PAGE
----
Partnership between Macquarie University and Parramatta City Council is using cutting-edge digital techniques to showcase precious artefacts to a global audience

Partnership between Macquarie University and Parramatta City Council is using cutting-edge digital techniques to showcase precious artefacts to a global audience

Thanks to 3D imaging technology developed at Macquarie University, Australian historical artefacts that otherwise would rarely if ever be seen can now be closely inspected – and enjoyed – online.

They range across archaeological treasures from the earliest years of the convict colony in NSW, to 20th century items that tell engaging stories about the social history of Parramatta in Sydney’s greater west.

Among them is a convict cup made of Sydney clay, dating to just two years after the First Fleet arrived, and a 1920s hand-made watering can used by a well-known family of local market gardeners.

A convict-made Wellington jug scanned in all its 1820s glory is thought to have belonged to John Hodges, an emancipated convict-cum-sly grog trader, who built Parramatta’s historic ‘Brislington’  – where the jug was found – using money he won in a card game.

Beyond bringing items into view, the technology allows people to see more of the object than they ever could in a museum. 

Image makers: Macquarie university students with artefacts they are scanning for Parramatta City Council (from left) Mylee Jones, Louis Anderson, Stephanie McFarlane, Amy Tanswell and Jasmin Wagner and (front from left) Cr Bob Dwyer, Lord Mayor of Parramatta; Janelle Blucher, Parramatta's Collection Services Co-ordinator; and from Macquarie's Faculty of Arts, Senior Learning Designer Michael Rampe and Executive Dean Professor Martina Mollering. Photo credit: Michael Amendolia
Image makers: Macquarie university students with artefacts they are scanning for Parramatta City Council (from left) Mylee Jones, Louis Anderson, Stephanie McFarlane, Amy Tanswell and Jasmin Wagner and (front from left) Cr Bob Dwyer, Lord Mayor of Parramatta; Janelle Blucher, Parramatta’s Collection Services Co-ordinator; and from Macquarie’s Faculty of Arts, Senior Learning Designer Michael Rampe and Executive Dean Professor Martina Mollering. Photo credit: Michael Amendolia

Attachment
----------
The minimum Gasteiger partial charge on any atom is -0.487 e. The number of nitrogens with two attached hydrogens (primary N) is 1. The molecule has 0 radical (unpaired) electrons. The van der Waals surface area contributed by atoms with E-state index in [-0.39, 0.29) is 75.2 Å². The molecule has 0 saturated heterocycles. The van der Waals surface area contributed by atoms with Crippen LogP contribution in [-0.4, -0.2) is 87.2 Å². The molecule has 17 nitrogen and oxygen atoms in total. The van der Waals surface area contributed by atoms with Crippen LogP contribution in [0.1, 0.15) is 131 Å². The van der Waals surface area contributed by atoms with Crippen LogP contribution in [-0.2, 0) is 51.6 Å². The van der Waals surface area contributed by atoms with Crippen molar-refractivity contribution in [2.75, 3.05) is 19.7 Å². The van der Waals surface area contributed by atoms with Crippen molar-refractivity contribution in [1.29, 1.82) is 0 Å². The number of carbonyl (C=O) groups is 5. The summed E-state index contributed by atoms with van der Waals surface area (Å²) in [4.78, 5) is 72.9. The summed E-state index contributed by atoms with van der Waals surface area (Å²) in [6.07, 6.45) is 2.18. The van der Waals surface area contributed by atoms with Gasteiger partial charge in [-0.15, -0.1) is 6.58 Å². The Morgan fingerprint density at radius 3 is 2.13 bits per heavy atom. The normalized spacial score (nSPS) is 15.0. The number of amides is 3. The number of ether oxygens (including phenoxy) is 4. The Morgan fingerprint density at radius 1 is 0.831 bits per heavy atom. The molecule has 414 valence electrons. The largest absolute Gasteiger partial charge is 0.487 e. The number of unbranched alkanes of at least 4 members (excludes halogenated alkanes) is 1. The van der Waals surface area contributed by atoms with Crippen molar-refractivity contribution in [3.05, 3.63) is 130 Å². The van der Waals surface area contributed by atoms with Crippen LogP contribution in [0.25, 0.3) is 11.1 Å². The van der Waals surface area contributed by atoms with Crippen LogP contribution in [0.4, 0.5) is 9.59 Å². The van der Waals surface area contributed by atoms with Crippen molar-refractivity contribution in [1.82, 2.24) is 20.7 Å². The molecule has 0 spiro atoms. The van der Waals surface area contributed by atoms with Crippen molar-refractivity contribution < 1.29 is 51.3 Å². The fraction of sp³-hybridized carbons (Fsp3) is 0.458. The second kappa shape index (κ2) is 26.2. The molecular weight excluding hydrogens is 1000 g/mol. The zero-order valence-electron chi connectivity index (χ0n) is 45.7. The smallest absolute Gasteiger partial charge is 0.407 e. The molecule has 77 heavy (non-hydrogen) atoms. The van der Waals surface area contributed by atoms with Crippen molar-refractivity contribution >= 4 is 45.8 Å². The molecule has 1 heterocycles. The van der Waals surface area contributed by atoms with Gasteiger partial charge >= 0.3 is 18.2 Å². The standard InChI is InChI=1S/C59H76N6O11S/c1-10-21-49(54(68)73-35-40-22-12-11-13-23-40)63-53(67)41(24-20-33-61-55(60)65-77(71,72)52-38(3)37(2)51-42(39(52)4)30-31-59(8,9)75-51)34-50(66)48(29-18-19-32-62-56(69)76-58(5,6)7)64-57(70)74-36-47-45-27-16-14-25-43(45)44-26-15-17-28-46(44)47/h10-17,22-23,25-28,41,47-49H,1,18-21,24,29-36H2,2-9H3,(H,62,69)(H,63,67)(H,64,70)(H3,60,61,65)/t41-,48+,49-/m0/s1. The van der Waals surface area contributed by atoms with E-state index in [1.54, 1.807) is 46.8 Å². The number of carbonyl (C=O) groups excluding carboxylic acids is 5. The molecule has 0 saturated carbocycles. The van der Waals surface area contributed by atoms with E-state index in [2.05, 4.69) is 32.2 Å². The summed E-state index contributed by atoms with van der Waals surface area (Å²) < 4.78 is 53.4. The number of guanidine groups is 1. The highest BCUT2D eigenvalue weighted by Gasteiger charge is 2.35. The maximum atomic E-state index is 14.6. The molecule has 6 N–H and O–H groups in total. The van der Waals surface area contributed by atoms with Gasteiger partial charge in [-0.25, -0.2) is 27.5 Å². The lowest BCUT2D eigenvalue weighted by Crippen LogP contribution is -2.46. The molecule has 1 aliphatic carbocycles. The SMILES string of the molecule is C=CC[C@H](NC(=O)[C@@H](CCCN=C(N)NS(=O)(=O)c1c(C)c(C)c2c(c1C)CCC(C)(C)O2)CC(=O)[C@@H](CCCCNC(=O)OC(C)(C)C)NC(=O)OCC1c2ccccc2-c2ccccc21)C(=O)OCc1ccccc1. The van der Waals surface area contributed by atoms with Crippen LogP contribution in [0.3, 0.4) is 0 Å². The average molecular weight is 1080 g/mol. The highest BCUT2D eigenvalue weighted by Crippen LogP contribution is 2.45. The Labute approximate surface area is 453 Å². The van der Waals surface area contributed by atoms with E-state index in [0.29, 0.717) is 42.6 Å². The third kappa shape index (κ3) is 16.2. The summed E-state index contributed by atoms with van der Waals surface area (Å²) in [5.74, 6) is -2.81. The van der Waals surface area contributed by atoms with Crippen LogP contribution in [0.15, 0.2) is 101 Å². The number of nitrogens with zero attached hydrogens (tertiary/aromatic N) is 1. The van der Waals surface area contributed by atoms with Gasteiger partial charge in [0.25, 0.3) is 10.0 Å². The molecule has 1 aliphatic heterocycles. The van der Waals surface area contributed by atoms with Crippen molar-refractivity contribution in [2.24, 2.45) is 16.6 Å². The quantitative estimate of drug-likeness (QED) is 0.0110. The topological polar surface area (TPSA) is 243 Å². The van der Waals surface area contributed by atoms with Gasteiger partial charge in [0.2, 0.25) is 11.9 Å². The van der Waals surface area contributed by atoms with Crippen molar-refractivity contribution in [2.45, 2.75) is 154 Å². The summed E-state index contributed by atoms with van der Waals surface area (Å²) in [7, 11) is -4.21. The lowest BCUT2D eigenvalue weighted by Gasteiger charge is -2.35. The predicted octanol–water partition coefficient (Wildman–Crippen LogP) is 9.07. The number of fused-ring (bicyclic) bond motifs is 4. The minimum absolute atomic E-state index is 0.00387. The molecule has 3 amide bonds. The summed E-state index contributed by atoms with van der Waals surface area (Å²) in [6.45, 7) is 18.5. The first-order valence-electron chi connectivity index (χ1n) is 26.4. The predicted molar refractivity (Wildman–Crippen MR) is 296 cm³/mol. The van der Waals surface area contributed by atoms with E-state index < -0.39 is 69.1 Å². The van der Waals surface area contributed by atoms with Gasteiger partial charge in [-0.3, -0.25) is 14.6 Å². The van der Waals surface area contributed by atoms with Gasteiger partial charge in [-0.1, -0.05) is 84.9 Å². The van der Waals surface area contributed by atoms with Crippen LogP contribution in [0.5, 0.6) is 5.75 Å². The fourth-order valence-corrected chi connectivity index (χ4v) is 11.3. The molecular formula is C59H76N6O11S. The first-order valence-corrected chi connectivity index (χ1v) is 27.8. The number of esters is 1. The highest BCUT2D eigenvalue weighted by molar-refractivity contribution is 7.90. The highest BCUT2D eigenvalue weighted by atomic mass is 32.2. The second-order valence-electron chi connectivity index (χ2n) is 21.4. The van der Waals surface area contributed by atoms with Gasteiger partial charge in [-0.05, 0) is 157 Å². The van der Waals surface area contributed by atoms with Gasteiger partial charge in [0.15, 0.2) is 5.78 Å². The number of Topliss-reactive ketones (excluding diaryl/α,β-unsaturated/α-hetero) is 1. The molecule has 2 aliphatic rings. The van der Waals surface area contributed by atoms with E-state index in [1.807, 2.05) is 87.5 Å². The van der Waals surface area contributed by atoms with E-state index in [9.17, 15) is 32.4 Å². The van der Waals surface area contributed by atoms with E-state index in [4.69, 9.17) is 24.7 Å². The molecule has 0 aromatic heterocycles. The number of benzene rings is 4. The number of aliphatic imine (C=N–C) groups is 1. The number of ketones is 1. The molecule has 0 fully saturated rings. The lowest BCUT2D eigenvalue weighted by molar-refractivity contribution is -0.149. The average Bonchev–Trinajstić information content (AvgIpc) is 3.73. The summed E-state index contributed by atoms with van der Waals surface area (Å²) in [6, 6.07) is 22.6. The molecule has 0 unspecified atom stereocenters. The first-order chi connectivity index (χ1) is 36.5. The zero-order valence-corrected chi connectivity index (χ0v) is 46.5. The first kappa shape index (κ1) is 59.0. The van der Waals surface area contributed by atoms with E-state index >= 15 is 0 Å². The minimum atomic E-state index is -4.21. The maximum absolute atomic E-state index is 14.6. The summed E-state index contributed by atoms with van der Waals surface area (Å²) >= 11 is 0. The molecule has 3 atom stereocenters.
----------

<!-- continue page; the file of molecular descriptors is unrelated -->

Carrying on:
“With any museum or institution, there are collections kept in boxes for years that are never seen, and we want to bring our heritage items that otherwise sit in storage to life, and make them accessible,” says Janelle Blucher, Research and Collection Services Coordinator at Parramatta City Council.

“Parramatta has a rich Indigenous history and behind Sydney is the second oldest colonial city in Australia.

“One of the key focuses for us is to celebrate and share our cultural heritage assets that  assist us in telling our stories – and this project really does provide the ideal way for us to achieve this objective.”

Michael Rampe, Senior Learning Designer in Macquarie’s Faculty of Arts, points out that beyond bringing items into view, the technology allows people to see more of the object than they ever could in a museum, where visitors are typically not permitted to touch objects let alone inspect them.

In contrast, the 3D digitising technology means users can look closely at the object from every perspective, manoeuvring it to magnify it, see inside it, to spin it around, and even to turn it upside down.

The COVID-19 pandemic has underscored the value of being able to access artefacts online, Rampe says. Academics, students, historians and interested members of the public are among those who are expected to take advantage of Parramatta Council’s expanding 3D collection of heritage items.

Students in the vanguard

Macquarie University students have been digitising the objects on 13-week PACE (Professional and Community Engagement) internships under the direction of Michael Rampe, a pioneer in 3D digitising technology.

Real-world work: Students Amy Tanswell and Jasmin Wagner use a structured light scanner to 3D scan an artefact. Photo credit: Michael Amendolia
Real-world work: Students Amy Tanswell and Jasmin Wagner use a structured light scanner to 3D scan an artefact. Photo credit: Michael Amendolia